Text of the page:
The leader of the notorious Yonkers Elm Street Wolves street gang was found guilty yesterday in White Plains Federal Court of the murder of a rival gang member as well as numerous federal crimes specifically racketeering, firearms offenses, and drug charges. The gang operated in the Nodine Hill section of Yonkers.
In 2011, Steven Knowles was arrested on a 21 count indictment along with 47 other Elm Street Wolves gang members on charges dealing with firearms offenses as well as the distribution of large amounts of crack cocaine. At the time, he and fellow gang members Michael Andrews and Dexter Granger were also charged with the murder of Christopher Cokley, a member of a rival gang.
Since their arrests, many of the 47 gang members have accepted plea bargains or have been found guilty of similar charges.
In early 2011, Davon Young, aka “Burners”; Thomas Chambliss, aka “TC”; and Gregory Fuller, aka “Murder”, all members of the gang were found guilty of narcotics conspiracy, robbery, robbery conspiracy, firearms possession witness tampering offenses, and murder. They all suffered stiff sentences. Chambliss was sentenced to 45 years, Young to 65 years and Fuller to 100 years in prison.
After that conviction a statement was released by U.S. Attorney Preet Bharara, detailed as follows: “Today justice has been served. These defendants will serve substantial prison sentences as a result of their participation in a brutal murder and other serious crimes. These sentences send a clear message that drug dealing and gang violence will not be tolerated in Yonkers or in any other community this office serves.”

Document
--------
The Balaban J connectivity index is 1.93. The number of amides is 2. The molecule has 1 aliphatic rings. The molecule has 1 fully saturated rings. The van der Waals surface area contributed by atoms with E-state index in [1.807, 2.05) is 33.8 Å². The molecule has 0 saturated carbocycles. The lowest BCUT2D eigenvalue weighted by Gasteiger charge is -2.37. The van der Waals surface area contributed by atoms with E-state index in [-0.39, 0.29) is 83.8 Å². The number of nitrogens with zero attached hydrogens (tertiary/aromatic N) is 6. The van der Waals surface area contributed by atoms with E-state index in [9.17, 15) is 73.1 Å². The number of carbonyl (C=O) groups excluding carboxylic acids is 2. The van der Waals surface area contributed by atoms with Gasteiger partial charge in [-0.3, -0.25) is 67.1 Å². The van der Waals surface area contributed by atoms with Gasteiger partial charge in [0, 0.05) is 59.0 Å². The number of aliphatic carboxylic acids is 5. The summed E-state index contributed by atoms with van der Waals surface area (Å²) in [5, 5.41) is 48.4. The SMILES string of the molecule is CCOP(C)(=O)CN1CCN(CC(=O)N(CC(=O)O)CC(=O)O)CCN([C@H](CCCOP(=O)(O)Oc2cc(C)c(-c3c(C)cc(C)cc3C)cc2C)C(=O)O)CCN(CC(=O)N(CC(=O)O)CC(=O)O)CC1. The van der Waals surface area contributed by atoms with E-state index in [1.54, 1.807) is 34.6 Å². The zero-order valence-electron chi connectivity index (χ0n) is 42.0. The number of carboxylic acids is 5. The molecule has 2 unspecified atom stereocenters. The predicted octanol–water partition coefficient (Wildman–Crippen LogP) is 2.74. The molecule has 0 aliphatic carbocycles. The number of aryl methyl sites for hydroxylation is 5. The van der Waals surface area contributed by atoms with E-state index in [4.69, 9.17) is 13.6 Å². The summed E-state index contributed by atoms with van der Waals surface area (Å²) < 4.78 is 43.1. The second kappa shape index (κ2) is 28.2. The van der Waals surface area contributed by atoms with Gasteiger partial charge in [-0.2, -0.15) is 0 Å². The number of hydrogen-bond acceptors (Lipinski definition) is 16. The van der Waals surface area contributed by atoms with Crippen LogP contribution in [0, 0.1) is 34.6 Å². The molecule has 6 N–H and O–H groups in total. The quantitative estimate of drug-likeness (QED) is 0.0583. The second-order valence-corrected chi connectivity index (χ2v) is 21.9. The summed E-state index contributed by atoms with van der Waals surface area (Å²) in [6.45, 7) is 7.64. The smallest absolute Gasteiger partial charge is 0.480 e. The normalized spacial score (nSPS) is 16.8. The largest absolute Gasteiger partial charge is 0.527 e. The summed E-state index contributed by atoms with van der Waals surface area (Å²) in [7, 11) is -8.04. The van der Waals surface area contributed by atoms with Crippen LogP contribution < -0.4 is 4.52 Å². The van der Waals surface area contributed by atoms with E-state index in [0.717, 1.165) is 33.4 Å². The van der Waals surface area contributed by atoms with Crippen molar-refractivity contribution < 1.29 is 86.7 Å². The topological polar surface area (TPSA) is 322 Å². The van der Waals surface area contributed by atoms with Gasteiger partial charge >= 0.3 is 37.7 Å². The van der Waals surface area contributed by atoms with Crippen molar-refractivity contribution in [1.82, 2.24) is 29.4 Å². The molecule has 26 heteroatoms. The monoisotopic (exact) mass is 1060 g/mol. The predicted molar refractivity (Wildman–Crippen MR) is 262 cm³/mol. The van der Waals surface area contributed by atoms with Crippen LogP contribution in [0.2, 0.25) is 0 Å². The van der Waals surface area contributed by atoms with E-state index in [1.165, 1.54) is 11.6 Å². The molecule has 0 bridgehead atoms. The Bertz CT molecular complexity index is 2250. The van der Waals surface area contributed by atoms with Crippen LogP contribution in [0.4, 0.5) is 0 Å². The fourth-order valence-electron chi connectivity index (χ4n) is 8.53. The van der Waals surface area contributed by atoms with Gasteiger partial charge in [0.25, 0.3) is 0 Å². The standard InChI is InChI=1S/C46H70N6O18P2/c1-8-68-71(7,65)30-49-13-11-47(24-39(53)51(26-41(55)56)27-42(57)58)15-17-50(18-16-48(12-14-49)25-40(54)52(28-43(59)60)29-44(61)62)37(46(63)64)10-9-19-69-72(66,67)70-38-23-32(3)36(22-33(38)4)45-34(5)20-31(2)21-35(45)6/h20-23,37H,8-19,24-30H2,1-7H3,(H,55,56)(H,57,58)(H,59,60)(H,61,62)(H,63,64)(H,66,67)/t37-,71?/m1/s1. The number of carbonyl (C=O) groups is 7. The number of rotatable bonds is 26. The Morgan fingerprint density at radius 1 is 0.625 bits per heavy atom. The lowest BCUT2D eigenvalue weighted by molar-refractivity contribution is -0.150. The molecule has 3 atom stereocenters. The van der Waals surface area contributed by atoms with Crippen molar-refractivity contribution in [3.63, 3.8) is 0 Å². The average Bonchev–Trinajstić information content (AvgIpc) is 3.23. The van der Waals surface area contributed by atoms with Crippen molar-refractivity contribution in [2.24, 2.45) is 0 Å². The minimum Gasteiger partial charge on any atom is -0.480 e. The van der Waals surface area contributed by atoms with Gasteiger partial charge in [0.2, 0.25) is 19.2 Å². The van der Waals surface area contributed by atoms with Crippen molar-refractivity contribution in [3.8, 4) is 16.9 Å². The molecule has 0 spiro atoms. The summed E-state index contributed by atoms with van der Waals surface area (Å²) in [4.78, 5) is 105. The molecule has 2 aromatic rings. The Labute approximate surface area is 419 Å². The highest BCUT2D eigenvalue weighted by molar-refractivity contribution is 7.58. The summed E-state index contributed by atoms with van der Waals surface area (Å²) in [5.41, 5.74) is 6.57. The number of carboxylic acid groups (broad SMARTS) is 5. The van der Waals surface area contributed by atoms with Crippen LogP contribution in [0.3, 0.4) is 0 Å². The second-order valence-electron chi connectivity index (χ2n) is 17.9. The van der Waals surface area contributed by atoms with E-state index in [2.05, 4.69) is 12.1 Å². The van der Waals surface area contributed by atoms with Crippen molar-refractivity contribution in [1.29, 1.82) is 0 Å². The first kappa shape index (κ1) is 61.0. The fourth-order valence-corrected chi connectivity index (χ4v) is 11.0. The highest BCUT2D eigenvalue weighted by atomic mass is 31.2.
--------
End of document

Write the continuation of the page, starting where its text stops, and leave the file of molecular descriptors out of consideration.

Yesterday’s conviction now holds Knowles accountable not only for Cokley’s murder but also for nearly a decade of dealing drugs in the community and the commission of unimaginable acts of violence in the Nodine Hill area.
Based on the evidence disclosed at the trial:
For more than a decade, from 2000 until his arrest, Knowles was a member of a street gang that was known as the Elm Street Wolves. As time passed, he became the leader of said criminal racketeering enterprise. During the time of his authority, he conspired to kill Christopher Cokley, a member of a rival gang that went by the name Strip Boyz. The murder was carried out on July 4, 2009. Previously, in October, 2007, he shared a role in the attempted murder of another member of the Strip Boyz; Tremaine Garrison, also known as “Triggermain”. Additionally, Mr. Knowles was a lead player in the more than decade-long conspiracy to distribute large amounts of crack cocaine on an ongoing basis in the Nodine Hill area of Southwest Yonkers, New York; specifically within the circumference of thoroughfares between Elm and Oak Streets. Other evidence presented at trial demonstrated that Knowles and his cohorts were in possession of a substantial arsenal of weapons such as hand guns, which they flaunted, and discharged in association with their racketeering and drug trafficking enterprise.
The jury’s decision was that Knowles was guilty of murder in aid of racketeering, racketeering, conspiracy to murder in aid of racketeering, racketeering conspiracy, conspiracy to distribute or possess with intent to distribute more than 280 grams of crack cocaine as well as discharging firearms in continuance of a drug trafficking crime or a crime of violence.
He was found not guilty on one of the counts of attempted murder and one of the counts of possession. He was also acquitted on one count of conspiracy to commit murder, and one of the counts of carrying a firearm in furtherance of a crime of violence.
In his latest statement United States Attorney Preet Bharara commented “This conviction is a continuation of the long-standing commitment by federal, state, and local law enforcement authorities to rid Yonkers and other communities in the Southern District of New York of violent drug gangs. Law enforcement has pledged itself to this cause for several years now and has not stood down.”
Knowles sentencing will be held before U.S. District Judge Kenneth M Karas on May 29 of next year. He will face a compulsory sentence of life in prison.